I’ll start with a picture a lot of you out there are probably familiar with…
Cool, isn’t it?
Well, the good news is, if you can read Italian, you can play this.
And a lot more.
Freak Control is a science fictional Savage setting written by Danilo Moretti, Maria Mello Rella and Stefano Cestari, and published by GGStudios.
It is a full-color, 192-pages, Explorer Editon-sized paperback.
And it kicks ass.
The premise – it’s the eighties, and individuals with strange, unchecked abilities, codenamed Freaks, are appearing all over the world, causing anomalies and disasters.
Enter the Fo.Re.S.E.E. – the Foundation for the Research and Study of the Extraordinary and the Eccentric.
And the Foundation’s agents: extraordinary men and women from all walks of life, they are all that stands between what you call reality1, and the madness the Freaks can unleash.
Laid-back, aloha-shirted PIs?
Crack teams of Special Forces gone AWOL?
Rednecks with fast cars?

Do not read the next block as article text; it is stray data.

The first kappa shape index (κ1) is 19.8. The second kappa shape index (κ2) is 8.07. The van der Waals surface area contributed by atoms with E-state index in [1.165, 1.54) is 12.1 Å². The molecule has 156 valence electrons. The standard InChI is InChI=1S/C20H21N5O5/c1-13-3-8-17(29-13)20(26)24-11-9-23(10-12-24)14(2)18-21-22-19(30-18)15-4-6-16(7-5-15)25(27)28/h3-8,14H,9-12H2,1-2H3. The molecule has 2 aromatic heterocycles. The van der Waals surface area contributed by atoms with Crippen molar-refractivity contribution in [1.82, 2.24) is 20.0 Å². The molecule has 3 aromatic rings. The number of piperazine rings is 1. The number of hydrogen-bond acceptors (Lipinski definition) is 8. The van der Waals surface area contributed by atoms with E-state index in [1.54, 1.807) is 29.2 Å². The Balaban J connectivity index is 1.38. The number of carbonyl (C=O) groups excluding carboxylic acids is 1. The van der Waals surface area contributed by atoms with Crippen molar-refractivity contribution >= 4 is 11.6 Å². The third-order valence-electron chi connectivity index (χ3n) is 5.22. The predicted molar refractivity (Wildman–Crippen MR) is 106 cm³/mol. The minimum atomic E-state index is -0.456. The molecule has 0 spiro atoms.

Fashion-conscious undercover cops?
That guy with the Swiss Army Knife?
Pre-internet era nerds wielding the full power of the 64K RAM of their Atari computers?
This is the eighties, of course you can play one of those!
And get mission instructions from a talking computer called A.L.A.N.
And play campaigns designed as seasons of a 1980s TV series.
Did I mention this setting kicks ass?
OK, I’ll add one extra bit: I am planning a SW campaign based on The Adventures of Buckaroo Banzai across the 8th Dimension, using this setting, and this is working just like a wonder2. This is just how freaking (ah!) good this book is.
With its Nagel-inspired cover and so-fluorescent-your-eyes-will-bleed inner graphics, Freak Control is a great fun to play – and to run.
It even features a small 1980s trivia game, to help you get in the mood.
And one can almost imagine the 80s pop soundtrack playing in the background as one reads the handbook – that for all its outrageous looks and wild images is clear, well laid-out and chock-full of great gaming information.
Action-packed, surreal, tongue-in-cheek, Freak Control manages one of the most difficult stunts in the business – it succeeds in being filled with nostalgia without being nostalgic.
Back in those neon-lit days, somebody pointed out that Italians do it better – Freak Control is just one proof of the fact that, thirty years on, they still do3.